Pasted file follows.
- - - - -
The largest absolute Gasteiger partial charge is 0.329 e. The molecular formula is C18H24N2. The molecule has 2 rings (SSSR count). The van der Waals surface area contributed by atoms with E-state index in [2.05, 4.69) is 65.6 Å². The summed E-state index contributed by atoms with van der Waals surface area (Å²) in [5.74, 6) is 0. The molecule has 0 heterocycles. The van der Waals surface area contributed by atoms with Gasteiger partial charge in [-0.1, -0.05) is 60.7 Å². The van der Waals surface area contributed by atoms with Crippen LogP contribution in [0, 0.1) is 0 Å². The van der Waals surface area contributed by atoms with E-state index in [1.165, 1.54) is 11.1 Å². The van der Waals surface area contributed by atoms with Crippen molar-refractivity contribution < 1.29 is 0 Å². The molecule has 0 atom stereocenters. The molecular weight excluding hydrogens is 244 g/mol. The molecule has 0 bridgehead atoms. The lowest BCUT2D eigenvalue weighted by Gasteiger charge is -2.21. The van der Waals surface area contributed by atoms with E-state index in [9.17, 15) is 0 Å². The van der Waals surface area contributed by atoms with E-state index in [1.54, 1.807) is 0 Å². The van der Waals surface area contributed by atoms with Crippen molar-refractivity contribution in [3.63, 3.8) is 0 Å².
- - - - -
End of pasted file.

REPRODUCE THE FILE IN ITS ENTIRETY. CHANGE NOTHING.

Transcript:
The largest absolute Gasteiger partial charge is 0.329 e. The molecular formula is C18H24N2. The molecule has 2 rings (SSSR count). The van der Waals surface area contributed by atoms with E-state index in [2.05, 4.69) is 65.6 Å². The summed E-state index contributed by atoms with van der Waals surface area (Å²) in [5.74, 6) is 0. The molecule has 0 heterocycles. The van der Waals surface area contributed by atoms with Gasteiger partial charge in [-0.1, -0.05) is 60.7 Å². The van der Waals surface area contributed by atoms with Crippen LogP contribution in [0, 0.1) is 0 Å². The van der Waals surface area contributed by atoms with E-state index in [1.165, 1.54) is 11.1 Å². The van der Waals surface area contributed by atoms with Crippen molar-refractivity contribution < 1.29 is 0 Å². The molecule has 0 atom stereocenters. The molecular weight excluding hydrogens is 244 g/mol. The molecule has 0 bridgehead atoms. The lowest BCUT2D eigenvalue weighted by Gasteiger charge is -2.21. The van der Waals surface area contributed by atoms with E-state index in [9.17, 15) is 0 Å². The van der Waals surface area contributed by atoms with E-state index in [1.54, 1.807) is 0 Å². The van der Waals surface area contributed by atoms with Crippen molar-refractivity contribution in [3.63, 3.8) is 0 Å².